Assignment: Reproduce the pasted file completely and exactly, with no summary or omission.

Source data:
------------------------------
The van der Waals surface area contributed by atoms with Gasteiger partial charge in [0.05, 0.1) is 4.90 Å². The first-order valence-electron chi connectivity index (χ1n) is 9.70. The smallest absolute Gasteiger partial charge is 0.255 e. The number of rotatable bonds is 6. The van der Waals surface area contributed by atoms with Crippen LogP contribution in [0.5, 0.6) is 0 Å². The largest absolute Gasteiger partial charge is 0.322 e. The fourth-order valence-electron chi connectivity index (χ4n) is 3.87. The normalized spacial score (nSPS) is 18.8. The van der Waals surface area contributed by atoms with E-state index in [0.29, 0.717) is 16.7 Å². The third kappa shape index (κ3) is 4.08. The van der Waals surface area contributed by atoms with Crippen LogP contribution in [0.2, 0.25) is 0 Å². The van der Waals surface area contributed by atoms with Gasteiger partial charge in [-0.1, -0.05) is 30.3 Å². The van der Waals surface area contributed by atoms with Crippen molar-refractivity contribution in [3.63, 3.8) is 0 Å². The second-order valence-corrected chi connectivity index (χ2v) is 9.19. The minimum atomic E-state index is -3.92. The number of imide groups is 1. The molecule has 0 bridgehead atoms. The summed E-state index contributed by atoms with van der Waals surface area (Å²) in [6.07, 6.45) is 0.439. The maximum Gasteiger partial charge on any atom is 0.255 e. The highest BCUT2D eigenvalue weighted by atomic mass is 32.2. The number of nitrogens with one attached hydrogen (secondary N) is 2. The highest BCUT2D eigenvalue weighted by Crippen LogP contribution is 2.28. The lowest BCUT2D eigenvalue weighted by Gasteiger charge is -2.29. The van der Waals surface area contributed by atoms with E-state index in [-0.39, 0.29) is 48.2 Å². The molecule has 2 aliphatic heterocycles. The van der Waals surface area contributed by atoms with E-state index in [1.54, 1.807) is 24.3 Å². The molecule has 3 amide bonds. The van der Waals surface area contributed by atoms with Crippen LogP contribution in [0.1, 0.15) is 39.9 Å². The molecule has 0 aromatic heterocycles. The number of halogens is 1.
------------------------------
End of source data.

The van der Waals surface area contributed by atoms with Gasteiger partial charge in [0.05, 0.1) is 4.90 Å². The first-order valence-electron chi connectivity index (χ1n) is 9.70. The smallest absolute Gasteiger partial charge is 0.255 e. The number of rotatable bonds is 6. The van der Waals surface area contributed by atoms with Crippen LogP contribution in [0.5, 0.6) is 0 Å². The largest absolute Gasteiger partial charge is 0.322 e. The fourth-order valence-electron chi connectivity index (χ4n) is 3.87. The normalized spacial score (nSPS) is 18.8. The van der Waals surface area contributed by atoms with E-state index in [0.29, 0.717) is 16.7 Å². The third kappa shape index (κ3) is 4.08. The van der Waals surface area contributed by atoms with Crippen LogP contribution in [0.2, 0.25) is 0 Å². The van der Waals surface area contributed by atoms with Gasteiger partial charge in [-0.1, -0.05) is 30.3 Å². The van der Waals surface area contributed by atoms with Crippen molar-refractivity contribution in [3.63, 3.8) is 0 Å². The second-order valence-corrected chi connectivity index (χ2v) is 9.19. The minimum atomic E-state index is -3.92. The number of imide groups is 1. The molecule has 0 bridgehead atoms. The summed E-state index contributed by atoms with van der Waals surface area (Å²) in [6.07, 6.45) is 0.439. The maximum Gasteiger partial charge on any atom is 0.255 e. The highest BCUT2D eigenvalue weighted by atomic mass is 32.2. The number of nitrogens with one attached hydrogen (secondary N) is 2. The highest BCUT2D eigenvalue weighted by Crippen LogP contribution is 2.28. The lowest BCUT2D eigenvalue weighted by Gasteiger charge is -2.29. The van der Waals surface area contributed by atoms with E-state index in [-0.39, 0.29) is 48.2 Å². The molecule has 2 aliphatic heterocycles. The van der Waals surface area contributed by atoms with E-state index in [1.54, 1.807) is 24.3 Å². The molecule has 3 amide bonds. The van der Waals surface area contributed by atoms with Crippen LogP contribution in [0.1, 0.15) is 39.9 Å². The molecule has 0 aromatic heterocycles. The number of halogens is 1.